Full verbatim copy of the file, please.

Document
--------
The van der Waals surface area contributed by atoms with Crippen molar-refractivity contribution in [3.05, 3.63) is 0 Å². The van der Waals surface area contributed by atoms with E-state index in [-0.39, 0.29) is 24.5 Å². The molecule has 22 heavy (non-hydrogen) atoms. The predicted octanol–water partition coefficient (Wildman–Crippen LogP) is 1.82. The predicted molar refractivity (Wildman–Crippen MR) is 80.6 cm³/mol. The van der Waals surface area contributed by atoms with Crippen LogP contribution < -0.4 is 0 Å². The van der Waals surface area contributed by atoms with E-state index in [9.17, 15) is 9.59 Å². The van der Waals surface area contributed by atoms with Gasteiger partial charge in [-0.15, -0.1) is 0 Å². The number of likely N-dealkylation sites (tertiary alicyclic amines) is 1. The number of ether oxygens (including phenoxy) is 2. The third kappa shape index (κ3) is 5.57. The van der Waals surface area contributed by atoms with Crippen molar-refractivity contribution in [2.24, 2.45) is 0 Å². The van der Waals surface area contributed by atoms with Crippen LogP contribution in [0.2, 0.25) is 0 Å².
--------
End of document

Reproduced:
The van der Waals surface area contributed by atoms with Crippen molar-refractivity contribution in [3.05, 3.63) is 0 Å². The van der Waals surface area contributed by atoms with E-state index in [-0.39, 0.29) is 24.5 Å². The molecule has 22 heavy (non-hydrogen) atoms. The predicted octanol–water partition coefficient (Wildman–Crippen LogP) is 1.82. The predicted molar refractivity (Wildman–Crippen MR) is 80.6 cm³/mol. The van der Waals surface area contributed by atoms with Crippen LogP contribution < -0.4 is 0 Å². The van der Waals surface area contributed by atoms with E-state index in [9.17, 15) is 9.59 Å². The van der Waals surface area contributed by atoms with Gasteiger partial charge in [-0.15, -0.1) is 0 Å². The number of likely N-dealkylation sites (tertiary alicyclic amines) is 1. The number of ether oxygens (including phenoxy) is 2. The third kappa shape index (κ3) is 5.57. The van der Waals surface area contributed by atoms with Crippen molar-refractivity contribution in [2.24, 2.45) is 0 Å². The van der Waals surface area contributed by atoms with Crippen LogP contribution in [0.2, 0.25) is 0 Å².